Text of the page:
Wikipedia defines "cornering the market" as: "an illegal attempt to buy up enough of a particular commodity to allow the price to be manipulated." Likewise, it defines "predatory pricing" as "the practice of a firm selling a product at very low price with the intent of driving competitors out of the market, or create a barrier to entry into the market for potential new competitors."
As the internet continues to evolve, it becomes pretty clear that having a valuable offline brand means pretty much zero when it comes to online success. The offline news leaders, newspapers - online, Yahoo/ AOL. Offline auction leaders: Christies/ Sotheby's - online, eBay. The offline bookstores: Borders, Barnes & Noble - online, amazon.com. Offline classifieds: newspapers - online, craigslist. And the list goes on and on.
So with the internet creating pretty much a "fresh start" for competition in most industries, and with Google/ search being the start page for the internet, is it possible for offline brands to cripple their upstart online competition through SEM bids. Can they drive away the competition by bidding up keywords to such a degree, that buying traffic and building a brand become such an expensive proposition that they create an actual barrier to entry for that market place.
Case in point, go to Google and type in "lawn mower." The results are online retailers, price comparison engines, etc. But I'm guessing Wal-Mart sells more lawn mowers than anybody else. Do they want to allow somebody to build a business buying the key-word lawn mower and converting these buys into lawn mower sales? Or do they want to protect their market share?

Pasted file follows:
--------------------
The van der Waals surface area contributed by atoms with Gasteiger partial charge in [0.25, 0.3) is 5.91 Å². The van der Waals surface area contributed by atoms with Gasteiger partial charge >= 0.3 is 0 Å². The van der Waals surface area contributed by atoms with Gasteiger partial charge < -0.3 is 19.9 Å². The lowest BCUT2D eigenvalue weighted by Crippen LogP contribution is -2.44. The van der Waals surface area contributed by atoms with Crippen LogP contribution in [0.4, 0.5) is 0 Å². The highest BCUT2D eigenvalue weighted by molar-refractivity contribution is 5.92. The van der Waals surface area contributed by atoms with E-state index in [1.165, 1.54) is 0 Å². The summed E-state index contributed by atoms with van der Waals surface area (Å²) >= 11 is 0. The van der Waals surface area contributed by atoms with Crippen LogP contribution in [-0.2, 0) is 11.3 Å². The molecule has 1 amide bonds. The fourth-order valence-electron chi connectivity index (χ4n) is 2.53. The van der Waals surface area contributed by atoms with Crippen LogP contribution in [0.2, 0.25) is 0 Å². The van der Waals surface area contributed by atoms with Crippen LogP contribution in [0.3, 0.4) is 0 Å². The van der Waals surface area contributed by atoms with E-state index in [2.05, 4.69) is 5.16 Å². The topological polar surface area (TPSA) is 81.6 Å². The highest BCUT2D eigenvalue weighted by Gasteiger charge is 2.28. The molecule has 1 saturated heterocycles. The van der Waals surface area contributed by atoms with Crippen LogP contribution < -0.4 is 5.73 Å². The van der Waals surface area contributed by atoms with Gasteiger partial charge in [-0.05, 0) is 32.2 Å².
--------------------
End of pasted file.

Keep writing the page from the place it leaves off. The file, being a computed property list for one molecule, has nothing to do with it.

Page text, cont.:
If so, is there a way for them to drive up the cost of that keyword to such a level, that no one can profitably arbitrage the search traffic? In other words, is it possible to use some sort of reverse predatory pricing (predatory spending?) to corner the market on a particular set of search terms that competition from start-ups/ new entrants is thwarted?
I have no idea if this has ever been tried or whether, alternatively, it is a common practice in the SEM world today. In either scenario, I'd be curious to see how the numbers played out. I also wonder, if someone was doing this successfully, how the anti-trust crusaders at the Justice Department would feel about it.
As for Google, they too would be torn. On one hand they would be the immediate beneficiary of the increased search term costs. On the other hand, if there were antitrust implications, I'm sure they would do everything to keep the government from poking around their records and forming an opinion as to whether this could happen if a single company didn't have a 70% share of the search market. And of course, most folks would call this type of practice evil - and we know how Google feels about that...